The most important lesson I learned in college was that the university actually stood in the way of me understanding the real world.

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Anonymous posted on

...why exactly are you commenting on an undergraduate newspaper opinion column when you both 1) seem not to be an undergraduate anymore and 2) don't seem to have gone to Columbia at all.

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Anonymous posted on

You are completely misreading his argument: he isn't asking for those who face oppression to be nicer to him, he's simply saying that even if he is not oppressed, he has an opinion on issues such as gender, race and class and he would like his opinion to be respected, not disregarded. This, to me, is a completely valid argument that I have found to be true in any debate that I engage in, in class or with my peers.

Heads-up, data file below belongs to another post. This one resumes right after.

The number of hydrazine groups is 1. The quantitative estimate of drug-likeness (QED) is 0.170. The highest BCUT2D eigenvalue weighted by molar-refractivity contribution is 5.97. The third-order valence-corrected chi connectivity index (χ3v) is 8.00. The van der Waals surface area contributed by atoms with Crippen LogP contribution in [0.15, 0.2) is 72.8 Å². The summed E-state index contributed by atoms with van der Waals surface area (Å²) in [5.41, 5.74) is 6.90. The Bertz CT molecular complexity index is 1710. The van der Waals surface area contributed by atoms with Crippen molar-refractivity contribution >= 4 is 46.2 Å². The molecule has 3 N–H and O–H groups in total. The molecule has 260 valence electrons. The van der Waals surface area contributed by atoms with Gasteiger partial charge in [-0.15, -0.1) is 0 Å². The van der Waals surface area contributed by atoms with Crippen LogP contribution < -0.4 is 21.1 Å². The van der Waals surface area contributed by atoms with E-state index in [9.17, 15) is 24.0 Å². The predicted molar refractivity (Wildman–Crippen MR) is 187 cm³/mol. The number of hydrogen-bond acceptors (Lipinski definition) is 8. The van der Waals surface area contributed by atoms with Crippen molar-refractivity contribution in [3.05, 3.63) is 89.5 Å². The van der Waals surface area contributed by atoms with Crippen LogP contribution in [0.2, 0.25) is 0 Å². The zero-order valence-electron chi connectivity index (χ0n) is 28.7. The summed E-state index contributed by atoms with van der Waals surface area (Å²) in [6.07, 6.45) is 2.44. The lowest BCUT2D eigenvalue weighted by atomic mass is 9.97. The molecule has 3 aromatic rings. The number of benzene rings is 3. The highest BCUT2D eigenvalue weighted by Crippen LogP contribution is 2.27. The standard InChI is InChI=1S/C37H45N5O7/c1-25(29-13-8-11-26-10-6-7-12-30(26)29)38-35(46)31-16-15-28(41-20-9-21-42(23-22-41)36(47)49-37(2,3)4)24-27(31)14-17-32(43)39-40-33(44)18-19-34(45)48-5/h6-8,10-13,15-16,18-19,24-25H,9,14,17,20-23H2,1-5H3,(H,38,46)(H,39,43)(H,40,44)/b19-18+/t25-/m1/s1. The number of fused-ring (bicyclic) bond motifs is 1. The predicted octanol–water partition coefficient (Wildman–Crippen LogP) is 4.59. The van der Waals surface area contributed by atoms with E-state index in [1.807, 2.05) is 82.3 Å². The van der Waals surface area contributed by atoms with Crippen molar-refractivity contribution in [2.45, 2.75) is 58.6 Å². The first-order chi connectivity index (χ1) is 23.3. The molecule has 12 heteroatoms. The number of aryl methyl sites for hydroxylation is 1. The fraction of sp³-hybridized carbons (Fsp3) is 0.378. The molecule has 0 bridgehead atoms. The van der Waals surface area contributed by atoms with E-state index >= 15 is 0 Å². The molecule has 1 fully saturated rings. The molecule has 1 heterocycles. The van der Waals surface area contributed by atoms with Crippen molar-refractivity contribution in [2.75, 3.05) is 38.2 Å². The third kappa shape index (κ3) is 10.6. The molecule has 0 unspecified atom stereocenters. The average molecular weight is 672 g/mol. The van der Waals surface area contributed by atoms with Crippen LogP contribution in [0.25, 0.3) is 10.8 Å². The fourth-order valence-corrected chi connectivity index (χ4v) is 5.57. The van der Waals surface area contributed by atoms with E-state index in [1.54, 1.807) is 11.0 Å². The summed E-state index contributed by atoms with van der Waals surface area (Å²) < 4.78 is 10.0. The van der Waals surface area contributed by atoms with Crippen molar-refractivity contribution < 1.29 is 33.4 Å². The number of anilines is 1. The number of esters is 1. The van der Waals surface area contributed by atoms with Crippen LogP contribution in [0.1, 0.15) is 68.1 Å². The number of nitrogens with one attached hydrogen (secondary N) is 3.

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Anonymous posted on

"To say an opinion is entirely based on one’s identity insults one’s ability to form opinions, and, more problematically, horribly defeats the entire point of discussions about identity—that identity is an incredibly complex thing, and there’s a lot more to someone than just being a straight white male, or anything else." -- YES. Thanks, Leo, it needed to be said.

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DilloTank posted on

One's 'identity', as used in the context of this article i.e. whether or not someone is straight or gay, white or black, is completely unimportant to me. If that is what you think defines you, you are a pitiable soul.

I do not blame you. I do hold American educational institutions is contempt for warping the minds of our young people so horribly. I fear that Americans will no longer have the clarity of thought required to maintain a free country that is the protector of the free world.